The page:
All of which brings us to the topic that seems to be on everyone’s mind nowadays – oil. Now down 46 percent since June, U.S. black gold is far from it at the moment. Yet we continue to believe that the fundamentals of oil aren’t as bad as the price implies. Developed economy inventories are near five-year averages, global demand continues to grow and, most importantly, because of oil’s correlation with economic growth, GDP globally continues to expand in a world of accommodative monetary policy. Contrast today’s environment with 2008, when oil plummeted over 70 percent in eight months, a washout that coincided with consumer price shocks from $4.40/gallon gas and a global economy on the verge of collapse. The best cure for low oil prices is low oil prices, and at today’s level of around $60/barrel, we expect global petroleum exploration and development spending to fall by 25 percent or more in 2015, sowing the seeds for tighter markets and higher prices.

Indeed, evidence of the supply response to come is already upon us. Lower prices are reducing oil companies’ cash flow, leaving them with less money to reinvest in new wells. We are just beginning to see U.S. shale producers announce their 2015 capital budgets and, so far, the anecdotes support our contention that investment levels will drop dramatically. Indeed, November’s new U.S. well permits number, down 45 percent sequentially, offers investors a taste of the supply response to come. Conoco has announced a 20 percent drop in its capital spending and small independent producer Oasis is cutting its 2015 cap ex budget by 44 percent. Dozens of other independent U.S. producers, those responsible for the domestic energy boom of recent years and which are largely responsible for doubling U.S. production over the past six years, will come to the confessional between now and the end of January.

With less money being expended to replenish reserves from shale wells that deplete up to 50 percent of recoverable reserves in the first two years of production, we expect the oil markets to tighten faster than investors currently believe. We would observe that the incremental U.S. liftings that have driven production growth globally are of much shorter duration than the marginal production of 2008 from the Gulf of Mexico. Deepwater projects can take 5-10 years to produce first oil and, when it finally comes, wells under extreme pressure miles below the seafloor produce at persistently high flow rates for project lives that can last up to 30 years. The point is that supply elasticity is likely to bite much faster this time around and, even with the production backdrop pre-shale, low prices didn’t last for long in 2009. So in this festive season, be thankful for the boost to disposable income that today’s low oil prices provide, but don’t expect them to last.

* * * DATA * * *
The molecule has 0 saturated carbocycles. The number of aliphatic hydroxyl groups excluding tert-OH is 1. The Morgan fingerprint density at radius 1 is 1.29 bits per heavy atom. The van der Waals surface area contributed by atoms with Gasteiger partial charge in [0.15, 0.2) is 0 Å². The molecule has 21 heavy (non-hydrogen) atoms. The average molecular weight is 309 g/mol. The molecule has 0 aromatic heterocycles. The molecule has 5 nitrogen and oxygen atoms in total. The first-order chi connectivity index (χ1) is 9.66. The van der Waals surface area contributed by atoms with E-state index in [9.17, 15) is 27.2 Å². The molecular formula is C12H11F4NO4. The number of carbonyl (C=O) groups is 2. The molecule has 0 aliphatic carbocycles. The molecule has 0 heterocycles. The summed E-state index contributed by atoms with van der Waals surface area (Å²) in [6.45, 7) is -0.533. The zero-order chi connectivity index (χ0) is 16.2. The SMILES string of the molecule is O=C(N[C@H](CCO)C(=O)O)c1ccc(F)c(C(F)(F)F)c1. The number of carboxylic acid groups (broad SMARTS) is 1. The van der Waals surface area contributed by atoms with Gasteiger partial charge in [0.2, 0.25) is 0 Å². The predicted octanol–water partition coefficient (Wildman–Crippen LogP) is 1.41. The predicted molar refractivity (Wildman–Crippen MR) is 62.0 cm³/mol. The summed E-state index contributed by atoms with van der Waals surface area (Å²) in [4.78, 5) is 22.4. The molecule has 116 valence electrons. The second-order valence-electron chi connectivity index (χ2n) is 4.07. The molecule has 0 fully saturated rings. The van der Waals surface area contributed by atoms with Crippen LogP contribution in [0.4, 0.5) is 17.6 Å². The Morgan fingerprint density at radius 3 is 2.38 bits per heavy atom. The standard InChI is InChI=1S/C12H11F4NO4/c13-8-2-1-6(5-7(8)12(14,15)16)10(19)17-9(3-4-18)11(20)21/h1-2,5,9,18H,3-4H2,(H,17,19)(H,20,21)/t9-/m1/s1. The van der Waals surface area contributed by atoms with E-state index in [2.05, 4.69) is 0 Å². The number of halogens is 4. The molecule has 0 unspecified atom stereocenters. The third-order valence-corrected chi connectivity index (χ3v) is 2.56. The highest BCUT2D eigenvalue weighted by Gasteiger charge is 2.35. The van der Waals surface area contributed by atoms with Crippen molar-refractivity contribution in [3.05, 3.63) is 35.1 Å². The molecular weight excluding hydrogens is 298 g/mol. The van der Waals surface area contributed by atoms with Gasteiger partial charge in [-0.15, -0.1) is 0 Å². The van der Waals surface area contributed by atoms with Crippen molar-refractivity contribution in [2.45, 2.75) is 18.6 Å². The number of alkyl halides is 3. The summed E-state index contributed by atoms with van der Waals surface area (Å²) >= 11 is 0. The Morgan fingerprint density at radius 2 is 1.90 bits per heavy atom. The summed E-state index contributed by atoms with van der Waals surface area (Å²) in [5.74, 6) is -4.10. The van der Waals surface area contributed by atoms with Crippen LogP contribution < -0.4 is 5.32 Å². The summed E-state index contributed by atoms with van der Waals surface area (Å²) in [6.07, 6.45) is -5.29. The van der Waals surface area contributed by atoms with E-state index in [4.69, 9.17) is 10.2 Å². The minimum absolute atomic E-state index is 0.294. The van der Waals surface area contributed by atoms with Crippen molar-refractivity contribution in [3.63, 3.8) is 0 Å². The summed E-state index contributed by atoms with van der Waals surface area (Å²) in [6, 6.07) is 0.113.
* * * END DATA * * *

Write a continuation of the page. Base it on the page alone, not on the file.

Our Takeaways from the Week

  • The U.S. continues to demonstrate its global economic leadership as blue chip stocks prepare to close out another good year
  • $60 oil prices provides a meaningful boost to U.S. consumers, but low prices are likely to prove fleeting

Disclosures

A Pleasant Shade of Gray

Tags

, , , , , , , , , , , ,

by Jason Norris, CFA
Executive Vice President of Research

Headline sales numbers from Black Friday looked disappointing with revenues falling 11 percent in 2014, which follows a negative year in 2013 as well. However, when we dig into the data, we see that sales have spread out over the entire week. Many stores have been starting their promotions earlier in the Thanksgiving week, meaning Black Friday is not the seminal event it once was. Coupled with an increasing amount of shoppers going online, the post-holiday shopathon is not the signal to the markets it once was.

Data from the entire weekend looked fine with sales rising approximately four percent, with a 15 percent clip coming from online sales. In forecasting the entire holiday season, industry analysts still expect low to mid-single digit growth. In light of gasoline prices down 35 percent from last year, we are comfortable with that growth forecast. In fact, this led us to increase our allocation to the consumer discretionary sector recently.

Quantitative Speaking

With the Fed wrapping up its quantitative easing last month, the European Central Bank has upped their rhetoric. This week, ECB president Mario Drahgi was more adamant that the ECB will be in the markets buying bonds. This put a small bid on the Euro; however, we are still waiting for the ECB to actually make meaningful purchases. Since 2012 when Drahgi stated the bank would do “whatever it takes” to prop up the Euro economy, there has been a lot of speaking, with little actual easing.